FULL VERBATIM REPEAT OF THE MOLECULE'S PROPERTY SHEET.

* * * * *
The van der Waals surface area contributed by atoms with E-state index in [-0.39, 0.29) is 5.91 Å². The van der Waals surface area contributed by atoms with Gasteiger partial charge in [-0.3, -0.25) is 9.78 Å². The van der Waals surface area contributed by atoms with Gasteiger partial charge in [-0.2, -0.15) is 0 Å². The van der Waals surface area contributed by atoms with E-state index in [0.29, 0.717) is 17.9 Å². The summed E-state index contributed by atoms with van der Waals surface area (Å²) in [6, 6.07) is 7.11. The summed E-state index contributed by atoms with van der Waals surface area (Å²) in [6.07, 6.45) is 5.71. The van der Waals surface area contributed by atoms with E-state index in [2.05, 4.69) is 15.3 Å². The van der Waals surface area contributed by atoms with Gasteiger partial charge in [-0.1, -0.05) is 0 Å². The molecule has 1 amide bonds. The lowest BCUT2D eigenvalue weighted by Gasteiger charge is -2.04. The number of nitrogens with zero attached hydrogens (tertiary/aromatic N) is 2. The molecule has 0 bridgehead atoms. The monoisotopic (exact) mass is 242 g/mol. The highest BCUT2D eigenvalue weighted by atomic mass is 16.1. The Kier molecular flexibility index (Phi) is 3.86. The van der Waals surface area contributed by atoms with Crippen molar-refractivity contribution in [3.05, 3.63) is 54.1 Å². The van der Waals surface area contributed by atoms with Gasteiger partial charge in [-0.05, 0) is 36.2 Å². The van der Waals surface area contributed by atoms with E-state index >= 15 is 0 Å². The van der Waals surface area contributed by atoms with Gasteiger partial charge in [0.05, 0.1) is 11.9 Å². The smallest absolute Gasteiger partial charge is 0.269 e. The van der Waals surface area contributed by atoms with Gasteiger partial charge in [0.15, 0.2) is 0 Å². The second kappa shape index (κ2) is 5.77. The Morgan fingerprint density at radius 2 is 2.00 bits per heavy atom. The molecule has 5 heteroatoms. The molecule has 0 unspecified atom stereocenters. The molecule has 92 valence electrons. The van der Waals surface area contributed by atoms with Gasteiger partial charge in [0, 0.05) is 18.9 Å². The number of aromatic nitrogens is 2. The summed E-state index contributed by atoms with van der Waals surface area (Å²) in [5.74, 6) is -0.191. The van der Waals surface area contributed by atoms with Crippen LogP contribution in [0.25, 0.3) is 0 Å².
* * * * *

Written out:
The van der Waals surface area contributed by atoms with E-state index in [-0.39, 0.29) is 5.91 Å². The van der Waals surface area contributed by atoms with Gasteiger partial charge in [-0.3, -0.25) is 9.78 Å². The van der Waals surface area contributed by atoms with Gasteiger partial charge in [-0.2, -0.15) is 0 Å². The van der Waals surface area contributed by atoms with E-state index in [0.29, 0.717) is 17.9 Å². The summed E-state index contributed by atoms with van der Waals surface area (Å²) in [6, 6.07) is 7.11. The summed E-state index contributed by atoms with van der Waals surface area (Å²) in [6.07, 6.45) is 5.71. The van der Waals surface area contributed by atoms with E-state index in [2.05, 4.69) is 15.3 Å². The van der Waals surface area contributed by atoms with Gasteiger partial charge in [-0.1, -0.05) is 0 Å². The molecule has 1 amide bonds. The lowest BCUT2D eigenvalue weighted by Gasteiger charge is -2.04. The number of nitrogens with zero attached hydrogens (tertiary/aromatic N) is 2. The molecule has 0 bridgehead atoms. The monoisotopic (exact) mass is 242 g/mol. The highest BCUT2D eigenvalue weighted by atomic mass is 16.1. The Kier molecular flexibility index (Phi) is 3.86. The van der Waals surface area contributed by atoms with Crippen molar-refractivity contribution in [3.05, 3.63) is 54.1 Å². The van der Waals surface area contributed by atoms with Gasteiger partial charge in [-0.05, 0) is 36.2 Å². The van der Waals surface area contributed by atoms with E-state index >= 15 is 0 Å². The van der Waals surface area contributed by atoms with Gasteiger partial charge in [0.05, 0.1) is 11.9 Å². The smallest absolute Gasteiger partial charge is 0.269 e. The van der Waals surface area contributed by atoms with Gasteiger partial charge in [0.15, 0.2) is 0 Å². The second kappa shape index (κ2) is 5.77. The Morgan fingerprint density at radius 2 is 2.00 bits per heavy atom. The molecule has 5 heteroatoms. The molecule has 0 unspecified atom stereocenters. The molecule has 92 valence electrons. The van der Waals surface area contributed by atoms with Gasteiger partial charge in [0, 0.05) is 18.9 Å². The number of aromatic nitrogens is 2. The summed E-state index contributed by atoms with van der Waals surface area (Å²) in [5.74, 6) is -0.191. The van der Waals surface area contributed by atoms with Crippen LogP contribution in [0.25, 0.3) is 0 Å².